Isolate and Connect to the Relay


Isolate and Connect to the Relay

You need to isolate the relay from the system and connect your test-set before you can start testing. This video shows you how.

Click “Mark Complete” below after watching the video so you can keep track of your progress.

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Mohammad Afzal Godhrawala April 3, 2018 at 11:27 am

What is expected operating time difference, when a protection element is configured to Form A and Form C type output?

Chris Werstiuk (Administrator) April 4, 2018 at 9:46 am

Not much. A couple of ms at best.

1. May I suggest that whenever you refer to input or output (I/O) do also specify whether it is I/O of relay or test set. My internal logic got messed up when you swing from input & output back and forth while looking at the relay, the test set and the circuit diagram. Sorry, my brain runs at really low speed.
2. I totally agree with the idea of simulating the relay output contacts or any device output contacts like the breaker/transfer trip contacts. Some of us test/analyze relays in the laboratory & simulation is the next best thing when site is not accessible.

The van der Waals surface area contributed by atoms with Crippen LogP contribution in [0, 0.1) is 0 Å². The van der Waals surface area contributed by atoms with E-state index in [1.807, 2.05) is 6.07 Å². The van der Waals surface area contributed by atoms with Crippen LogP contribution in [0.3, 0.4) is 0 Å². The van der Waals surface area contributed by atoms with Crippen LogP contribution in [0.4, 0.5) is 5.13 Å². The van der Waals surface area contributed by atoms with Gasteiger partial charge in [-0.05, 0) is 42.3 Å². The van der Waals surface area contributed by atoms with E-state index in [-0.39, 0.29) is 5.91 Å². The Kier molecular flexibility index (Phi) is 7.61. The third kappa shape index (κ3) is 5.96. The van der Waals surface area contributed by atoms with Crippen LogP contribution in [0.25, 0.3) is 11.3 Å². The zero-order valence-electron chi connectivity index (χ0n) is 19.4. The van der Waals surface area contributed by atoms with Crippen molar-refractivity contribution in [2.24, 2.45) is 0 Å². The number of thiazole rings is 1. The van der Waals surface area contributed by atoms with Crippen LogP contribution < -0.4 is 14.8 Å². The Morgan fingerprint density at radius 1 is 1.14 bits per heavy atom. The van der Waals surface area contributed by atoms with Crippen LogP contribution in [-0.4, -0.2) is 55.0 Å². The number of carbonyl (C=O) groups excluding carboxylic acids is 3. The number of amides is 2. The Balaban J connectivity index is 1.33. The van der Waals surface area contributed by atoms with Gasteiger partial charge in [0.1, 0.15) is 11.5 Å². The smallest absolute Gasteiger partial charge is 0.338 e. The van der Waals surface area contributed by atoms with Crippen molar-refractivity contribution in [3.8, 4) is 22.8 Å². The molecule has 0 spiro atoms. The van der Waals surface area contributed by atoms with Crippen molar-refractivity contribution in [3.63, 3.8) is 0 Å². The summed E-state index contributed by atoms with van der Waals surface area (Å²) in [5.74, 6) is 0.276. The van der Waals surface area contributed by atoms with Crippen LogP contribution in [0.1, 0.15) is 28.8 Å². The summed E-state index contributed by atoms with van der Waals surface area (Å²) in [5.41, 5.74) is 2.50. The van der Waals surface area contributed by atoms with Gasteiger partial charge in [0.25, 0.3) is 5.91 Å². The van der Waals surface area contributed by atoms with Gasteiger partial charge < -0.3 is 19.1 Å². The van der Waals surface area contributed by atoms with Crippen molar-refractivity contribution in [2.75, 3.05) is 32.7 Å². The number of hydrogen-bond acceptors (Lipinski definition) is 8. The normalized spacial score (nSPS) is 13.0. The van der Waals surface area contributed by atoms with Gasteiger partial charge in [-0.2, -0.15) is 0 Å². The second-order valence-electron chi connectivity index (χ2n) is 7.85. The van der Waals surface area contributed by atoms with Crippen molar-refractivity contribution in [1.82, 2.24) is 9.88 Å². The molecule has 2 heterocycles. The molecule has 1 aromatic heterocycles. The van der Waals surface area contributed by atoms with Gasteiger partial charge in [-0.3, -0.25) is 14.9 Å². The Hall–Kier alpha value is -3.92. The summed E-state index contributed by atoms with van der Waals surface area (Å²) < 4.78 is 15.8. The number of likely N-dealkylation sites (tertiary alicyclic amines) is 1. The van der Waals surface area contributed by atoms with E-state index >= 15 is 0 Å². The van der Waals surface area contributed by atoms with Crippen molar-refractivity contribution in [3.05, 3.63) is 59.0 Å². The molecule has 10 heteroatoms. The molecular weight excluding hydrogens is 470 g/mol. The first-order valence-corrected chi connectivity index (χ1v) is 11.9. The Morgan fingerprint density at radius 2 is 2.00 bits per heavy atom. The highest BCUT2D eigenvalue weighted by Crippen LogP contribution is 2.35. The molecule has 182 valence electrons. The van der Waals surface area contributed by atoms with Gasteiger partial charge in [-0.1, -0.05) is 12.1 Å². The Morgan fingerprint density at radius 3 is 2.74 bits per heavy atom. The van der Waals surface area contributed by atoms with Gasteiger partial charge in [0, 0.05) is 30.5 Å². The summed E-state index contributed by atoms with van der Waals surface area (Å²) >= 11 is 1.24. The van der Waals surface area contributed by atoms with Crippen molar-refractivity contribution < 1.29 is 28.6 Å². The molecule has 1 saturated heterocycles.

Chris Werstiuk (Administrator) July 25, 2021 at 8:28 am

Thanks for the comment.

1. I completely understand and try to distinguish between the two whenever I can.

Thank you.

Chris, do you know of any resources where I could get more in depth explanation on wet and dry contacts and wetting voltage? I have been working in the power industry for about 10 years, and I never had heard of these terms until I started working in substation control houses. I asked a veteran of the industry who is a EE & has his PE and does power flow study consulting work, and he wasn’t familiar w/ these terms either. So I know it’s not just me who’s in this boat. Thank you

Chris Werstiuk (Administrator) August 26, 2021 at 8:04 am

I can’t think of any, sorry. Here’s a preview from our upcoming seminar about Basic Overcurrent Relay Testing (An Introduction to Protective Relays) that might help:

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